I have started to work on my Realm of Battle board I won back in December, so expect some pretty pics soon.
Tuesday, February 9, 2010
Friday, February 5, 2010
I have been giving some thought lately to the idea of offering to make Galaxy in Flames a hub for all things Homebrew. From house rules, to new units or vehicles, all the way up to entire Fandex's.
Part of the reason I have been thinking about doing this is to help my fellow 40k Bloggers get the word out about there unique projects. It could even lead to interested playtesters for these types of projects.
It would also make for a great place to bounce ideas off of like minded bloggers.
I would also hope that is might just open the eyes of some of the closed minded gamers out there. Officialdom can really stifle creativity if we choose to let it.
This is from a recent post I made on the Dice like Thunder forums as they are getting ready to do a Podcast on Homebrew fandex's. I just want everyone to know where I am coming from here.
"The closed mindedness of some gamers shocks me sometimes; fandexs and homebrews are meant for casual play, I cannot imagine any of us are talking about making a tourney legal fandex.
As someone who has been playing 40k since RT it is hard for me to stifle my creativity and not make nifty new units for campaigns or general use in story driven play. This was something that was heavily encouraged in RT, so much so that they had the points formula in the MRB. I know that times have changed it does not mean that my group and I have to.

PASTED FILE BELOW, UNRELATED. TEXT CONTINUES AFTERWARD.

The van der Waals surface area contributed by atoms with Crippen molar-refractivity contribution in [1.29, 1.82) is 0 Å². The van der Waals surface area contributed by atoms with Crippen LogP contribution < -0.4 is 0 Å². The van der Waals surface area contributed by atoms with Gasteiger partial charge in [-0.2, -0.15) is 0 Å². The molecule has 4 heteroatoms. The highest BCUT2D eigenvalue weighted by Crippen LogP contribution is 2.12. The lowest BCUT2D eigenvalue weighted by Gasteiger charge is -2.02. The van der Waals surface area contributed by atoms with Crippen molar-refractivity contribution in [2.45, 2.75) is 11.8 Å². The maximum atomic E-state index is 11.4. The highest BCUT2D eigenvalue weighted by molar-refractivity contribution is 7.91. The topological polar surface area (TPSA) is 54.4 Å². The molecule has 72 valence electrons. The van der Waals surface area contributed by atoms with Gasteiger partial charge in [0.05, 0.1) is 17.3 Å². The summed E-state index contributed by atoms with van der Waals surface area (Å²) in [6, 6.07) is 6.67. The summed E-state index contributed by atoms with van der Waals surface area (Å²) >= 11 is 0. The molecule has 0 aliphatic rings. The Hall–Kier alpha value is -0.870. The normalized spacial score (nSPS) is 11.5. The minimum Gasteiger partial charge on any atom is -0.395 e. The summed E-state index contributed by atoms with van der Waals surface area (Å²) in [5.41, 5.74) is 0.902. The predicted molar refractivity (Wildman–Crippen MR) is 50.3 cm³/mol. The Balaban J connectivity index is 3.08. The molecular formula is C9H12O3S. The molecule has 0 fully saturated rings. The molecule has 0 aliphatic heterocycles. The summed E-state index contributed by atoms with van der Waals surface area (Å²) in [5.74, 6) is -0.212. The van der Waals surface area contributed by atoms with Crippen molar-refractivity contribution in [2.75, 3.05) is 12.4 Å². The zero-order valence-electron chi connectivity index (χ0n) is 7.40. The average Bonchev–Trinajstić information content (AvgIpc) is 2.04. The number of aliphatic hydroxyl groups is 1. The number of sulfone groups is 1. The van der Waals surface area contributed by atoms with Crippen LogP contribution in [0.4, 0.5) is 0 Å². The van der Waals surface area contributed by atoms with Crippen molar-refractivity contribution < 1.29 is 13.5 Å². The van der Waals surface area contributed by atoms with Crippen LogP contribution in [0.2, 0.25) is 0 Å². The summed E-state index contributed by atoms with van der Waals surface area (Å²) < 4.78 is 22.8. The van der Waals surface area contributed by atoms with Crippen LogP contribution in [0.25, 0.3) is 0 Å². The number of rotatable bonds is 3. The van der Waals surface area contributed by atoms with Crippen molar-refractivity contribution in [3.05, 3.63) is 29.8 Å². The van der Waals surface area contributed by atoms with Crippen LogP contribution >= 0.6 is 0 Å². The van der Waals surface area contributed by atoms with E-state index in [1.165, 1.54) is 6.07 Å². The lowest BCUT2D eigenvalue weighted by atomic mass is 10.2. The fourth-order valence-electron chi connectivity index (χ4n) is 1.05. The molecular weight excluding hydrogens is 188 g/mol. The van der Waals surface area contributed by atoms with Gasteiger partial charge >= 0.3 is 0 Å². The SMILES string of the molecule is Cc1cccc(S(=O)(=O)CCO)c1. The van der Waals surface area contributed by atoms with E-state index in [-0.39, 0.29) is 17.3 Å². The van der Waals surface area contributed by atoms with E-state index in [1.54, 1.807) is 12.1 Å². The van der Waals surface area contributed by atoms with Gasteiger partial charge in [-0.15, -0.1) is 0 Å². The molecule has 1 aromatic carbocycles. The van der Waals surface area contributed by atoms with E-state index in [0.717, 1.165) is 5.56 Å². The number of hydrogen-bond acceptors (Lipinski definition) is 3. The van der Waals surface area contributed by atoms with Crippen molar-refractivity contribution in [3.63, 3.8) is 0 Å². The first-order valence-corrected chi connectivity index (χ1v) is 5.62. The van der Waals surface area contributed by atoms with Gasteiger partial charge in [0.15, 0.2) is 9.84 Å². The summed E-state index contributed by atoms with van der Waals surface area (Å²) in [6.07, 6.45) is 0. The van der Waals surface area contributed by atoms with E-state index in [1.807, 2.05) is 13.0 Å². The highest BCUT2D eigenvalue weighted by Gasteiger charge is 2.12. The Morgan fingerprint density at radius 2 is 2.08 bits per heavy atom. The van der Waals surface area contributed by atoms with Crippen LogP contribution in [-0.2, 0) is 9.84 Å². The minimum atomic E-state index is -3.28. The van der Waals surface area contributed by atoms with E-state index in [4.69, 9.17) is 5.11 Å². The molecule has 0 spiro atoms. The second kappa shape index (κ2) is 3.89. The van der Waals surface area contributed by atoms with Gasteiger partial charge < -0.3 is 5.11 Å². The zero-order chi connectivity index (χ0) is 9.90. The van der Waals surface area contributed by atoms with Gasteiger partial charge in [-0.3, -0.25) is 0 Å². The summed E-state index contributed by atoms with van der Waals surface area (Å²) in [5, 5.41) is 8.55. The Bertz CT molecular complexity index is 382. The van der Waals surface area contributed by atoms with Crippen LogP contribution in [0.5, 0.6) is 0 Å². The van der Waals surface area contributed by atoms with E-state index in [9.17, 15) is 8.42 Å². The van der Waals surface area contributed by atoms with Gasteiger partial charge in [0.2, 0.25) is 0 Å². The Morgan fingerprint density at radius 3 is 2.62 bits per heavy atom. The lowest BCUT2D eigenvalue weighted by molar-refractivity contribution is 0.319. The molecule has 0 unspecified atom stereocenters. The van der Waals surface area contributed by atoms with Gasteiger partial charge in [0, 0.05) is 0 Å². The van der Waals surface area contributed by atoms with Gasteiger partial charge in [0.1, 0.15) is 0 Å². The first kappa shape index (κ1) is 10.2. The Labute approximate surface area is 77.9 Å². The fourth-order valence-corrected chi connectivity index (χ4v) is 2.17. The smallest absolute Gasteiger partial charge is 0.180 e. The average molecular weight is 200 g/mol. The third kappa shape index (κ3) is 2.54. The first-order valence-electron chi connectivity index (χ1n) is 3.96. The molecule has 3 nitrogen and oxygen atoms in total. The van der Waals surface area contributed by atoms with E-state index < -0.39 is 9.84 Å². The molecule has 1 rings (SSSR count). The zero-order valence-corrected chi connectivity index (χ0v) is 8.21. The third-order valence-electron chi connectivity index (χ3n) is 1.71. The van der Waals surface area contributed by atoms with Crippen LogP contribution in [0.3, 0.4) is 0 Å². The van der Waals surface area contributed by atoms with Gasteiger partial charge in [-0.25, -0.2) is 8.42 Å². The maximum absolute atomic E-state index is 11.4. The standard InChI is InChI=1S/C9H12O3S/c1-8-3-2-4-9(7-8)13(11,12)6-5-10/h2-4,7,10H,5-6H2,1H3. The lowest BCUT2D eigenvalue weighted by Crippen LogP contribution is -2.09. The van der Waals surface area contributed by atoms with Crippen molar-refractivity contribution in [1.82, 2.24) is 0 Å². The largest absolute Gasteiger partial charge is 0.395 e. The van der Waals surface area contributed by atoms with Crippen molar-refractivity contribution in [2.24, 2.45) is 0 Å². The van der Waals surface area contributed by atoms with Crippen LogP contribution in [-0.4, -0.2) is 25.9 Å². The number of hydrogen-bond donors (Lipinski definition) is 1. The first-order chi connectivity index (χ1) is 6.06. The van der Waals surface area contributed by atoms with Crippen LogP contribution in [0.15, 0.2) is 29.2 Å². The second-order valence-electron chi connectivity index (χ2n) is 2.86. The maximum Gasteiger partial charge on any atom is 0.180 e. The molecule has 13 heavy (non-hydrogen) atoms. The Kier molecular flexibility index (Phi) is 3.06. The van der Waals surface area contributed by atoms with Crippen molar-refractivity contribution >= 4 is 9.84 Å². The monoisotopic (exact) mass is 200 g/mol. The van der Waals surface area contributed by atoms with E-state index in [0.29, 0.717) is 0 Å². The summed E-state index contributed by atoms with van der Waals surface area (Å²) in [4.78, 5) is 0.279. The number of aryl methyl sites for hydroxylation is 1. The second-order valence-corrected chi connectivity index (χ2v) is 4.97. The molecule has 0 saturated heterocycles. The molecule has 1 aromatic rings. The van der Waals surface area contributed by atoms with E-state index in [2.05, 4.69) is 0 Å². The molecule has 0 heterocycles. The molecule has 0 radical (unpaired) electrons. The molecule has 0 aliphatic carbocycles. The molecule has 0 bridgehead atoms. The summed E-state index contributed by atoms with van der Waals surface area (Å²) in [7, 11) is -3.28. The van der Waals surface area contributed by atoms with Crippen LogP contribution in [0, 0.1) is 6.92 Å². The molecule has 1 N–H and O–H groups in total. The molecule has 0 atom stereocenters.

While I understand the desire to play 40K with official rules, but it is not the only way to play and GW are far from perfect at games design. Now I am not claiming to be a games designer, but I have been involved in the mechanics discussions, and playtesting of a few published sets of historical rules sets over my many years of gaming. So I do know my way around the subject. The hardest part of designing new stuff for 40k is the apparent abandonment of a strict points formula in GW's game design process.